measured through UTILS ( One Unit of Utility) or in Numbers or in Digits. To Prove it, Professor Marshall has introduced two Laws of Utility:
Law of Diminishing Marginal Utility Law of Equi- Marginal Utility

Law of Diminishing Marginal Utility


DEFINITION

This law states that when a consumer increases the consumption of commodity continuously, the marginal utility decrease with each additional unit.
ASSUMPTIONS

Suitable unit of consumption


Continuous use of product

Nature of product (only one good is consumed)


Income remains constant

Table and Graph


Commodity (X) 1 2 3 Total Utility 30 55 75 Marginal Utility 30 25 20

4
5 6 7 8

89
100 104 104 98

14
11 4 0 -6

Law of Diminishing Marginal Utility


120 100 80
TU, MU

60 40 20 0 -20 0 2 4 6 8 10

Total Utility Marginal Utility

Units of X Commodity

Limitations/ Exceptions
Knowledge

Music
Hobbies Money

Law of Equi-marginal Utility


Definition Law of Equi-Marginal Utility describes that if there

were two goods for consumption then a consumer would be in equilibrium when marginal utilities of two goods are equal. It is also called utility maximizing rule for the consumer.

Assumptions
Income of the consumer is given Two goods for Analysis Utility is cardinal ( Measured in numbers) Items are divisible Consumer is rational (Utility Maximizer)

Explanation of Law of Equi- Marginal Utility


To prove this law, we take an example. For

Rupees 1 2 3 4 5

MUA 25 20 15 10 5

MUB 20 15 10 5 0

instance, a person has five rupees and he has to purchase two goods (A, B) A Consumer would be in equilibrium at that point where MU of A good is equal to MU of B

Modern Approach to Utility Measurement/ Indifference Curve Approach


Definition of Indifference Curve According to J. R. Hicks, An Indifference curve is a locus (Aggregation) of all those combination of Goods (X and Y) which are giving same level of satisfaction to consumer and the consumer is indifferent among those bundles of X and Y

Assumptions
Rationality (Consumer is Rational or Utility

Maximizer) Diminishing Marginal Rate of Substitution (DMRS) Utility is Ordinal U = f (X1+X2+ X3+X4--------------XN) =K

Diminishing Marginal Rate of Substitution


It is one of the significant properties of

indifference curve. Rate of substitution means the rate at which one commodity is substituted with another commodity. To keep the level of satisfaction at constant level (or to fulfill the last assumption of Indifference Curve), if the consumer wants to increase the use of one good (A), then the consumption of other good (B) should be decreased.

Properties of Indifference Curve


Convex to the Origin Downward Sloping DMRS (Diminishing Marginal rate of Substitution) Higher is better ( In terms of Utility) Do not Intersect each other

BUDGET LINE
Budget line consists of all those bundles of goods,

which are affordable at given price and income.

Budget Line

Budget Set and Constraint for Two x Commodities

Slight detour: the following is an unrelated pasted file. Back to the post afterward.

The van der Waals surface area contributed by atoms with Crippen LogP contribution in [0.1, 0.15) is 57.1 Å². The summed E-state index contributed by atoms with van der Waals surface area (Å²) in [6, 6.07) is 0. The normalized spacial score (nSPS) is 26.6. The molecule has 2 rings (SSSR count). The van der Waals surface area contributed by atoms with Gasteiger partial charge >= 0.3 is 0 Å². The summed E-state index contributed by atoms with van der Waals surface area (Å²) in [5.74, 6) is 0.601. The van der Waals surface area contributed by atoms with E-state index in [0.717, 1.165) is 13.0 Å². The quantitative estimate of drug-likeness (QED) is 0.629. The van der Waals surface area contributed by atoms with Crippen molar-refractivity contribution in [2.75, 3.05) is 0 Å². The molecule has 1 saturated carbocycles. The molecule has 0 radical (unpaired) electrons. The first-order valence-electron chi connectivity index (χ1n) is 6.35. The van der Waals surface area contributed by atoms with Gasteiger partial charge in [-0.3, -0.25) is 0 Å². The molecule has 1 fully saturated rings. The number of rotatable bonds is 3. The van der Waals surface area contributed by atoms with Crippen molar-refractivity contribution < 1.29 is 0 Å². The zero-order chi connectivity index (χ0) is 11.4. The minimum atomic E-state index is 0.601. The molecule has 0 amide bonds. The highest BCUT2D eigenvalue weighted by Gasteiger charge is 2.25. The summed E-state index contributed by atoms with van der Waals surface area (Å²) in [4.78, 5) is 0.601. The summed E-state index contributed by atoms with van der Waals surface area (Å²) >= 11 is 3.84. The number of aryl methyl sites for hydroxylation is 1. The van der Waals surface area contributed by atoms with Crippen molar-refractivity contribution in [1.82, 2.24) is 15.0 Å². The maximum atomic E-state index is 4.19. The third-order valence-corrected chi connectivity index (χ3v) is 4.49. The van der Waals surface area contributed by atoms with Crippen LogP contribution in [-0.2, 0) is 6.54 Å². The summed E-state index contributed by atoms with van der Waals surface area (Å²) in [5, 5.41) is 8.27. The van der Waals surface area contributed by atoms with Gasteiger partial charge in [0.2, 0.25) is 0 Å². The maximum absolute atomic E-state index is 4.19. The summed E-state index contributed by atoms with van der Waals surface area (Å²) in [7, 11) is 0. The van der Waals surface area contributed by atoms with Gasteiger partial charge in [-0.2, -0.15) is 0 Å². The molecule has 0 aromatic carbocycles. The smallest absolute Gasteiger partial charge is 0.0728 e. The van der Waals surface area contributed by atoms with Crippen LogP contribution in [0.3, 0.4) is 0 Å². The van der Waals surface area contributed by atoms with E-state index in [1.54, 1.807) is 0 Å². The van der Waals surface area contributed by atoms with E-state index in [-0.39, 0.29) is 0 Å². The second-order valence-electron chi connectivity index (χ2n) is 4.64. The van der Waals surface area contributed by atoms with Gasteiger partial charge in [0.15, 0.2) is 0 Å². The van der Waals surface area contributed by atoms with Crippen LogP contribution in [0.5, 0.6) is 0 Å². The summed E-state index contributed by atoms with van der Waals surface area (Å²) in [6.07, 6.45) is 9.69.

2

m /p2

Budget constraint is p1x1 + p2x2 = m.

m /p1

x1

Budget Set and Constraint for Two x Commodities


2

m /p2

Budget constraint is p1x1 + p2x2 = m.


Just affordable

m /p1

x1

Budget Set and Constraint for Two x Commodities


2

m /p2

Budget constraint is p1x1 + p2x2 = m.


Not affordable Just affordable

m /p1

x1

Budget Set and Constraint for Two x Commodities


2

m /p2

Budget constraint is p1x1 + p2x2 = m.


Not affordable Just affordable Affordable

m /p1

x1

Budget Set and Constraint for Two x Commodities


2

m /p2

Budget constraint is p1x1 + p2x2 = m. the collection of all affordable bundles.


Budget Set m /p1 x1

Budget Set and Constraint for Two x Commodities


2

m /p2

p1x1 + p2x2 = m is x2 = -(p1/p2)x1 + m/p2 so slope is -p1/p2.


Budget Set m /p1 x1

Changes in Budget Line


Changes in Prices
If Price of X good Increases If Price of Y good Increases If Price of X good decreases

If Price of Y good decreases

Changes in Income
Income of consumer increases Income of consumer decreases

CONSUMER EQUILIBRIUM
Two Conditions
At equilibrium point Indifference curve should be

Convex to the Origin Slope of Indifference curve should be equal to slope of budget line

Consumer Equilibrium
x2

x2
x2

E1

E0

E2

x 1

x1

x1

Changes in Consumer Equilibrium


Change in Price of X Good Either Price of the good increases Or Price of the good decreases Change in Price of Y Good Either Price of the good increases Or Price of the good decreases

Change in Income of a consumer Change in Nature of Goods

Nature of Goods
Necessities Normal Good

Consumer Goods
Inferior good ( Related with income) Giffen Good (Related with price)

Substitute Goods
Complement goods

Derivation of Demand Curve from Indifference Curve


The demand curve can be derived from indifference

curve. As price decreases, the purchasing power of a consumer increases, he would purchase more of that good. The same relationship can be depicted in demand curve.
Demand curve shows the relationship between price

and quantity demand.

Own-Price Changes
Fixed p2 and y.

p1
p1

Ordinary demand curve for commodity 1

p1
p1 x1*(p1) x1*(p1)

x 1*

x1*(p1) x1*(p1) x1*(p1)

x1*(p1)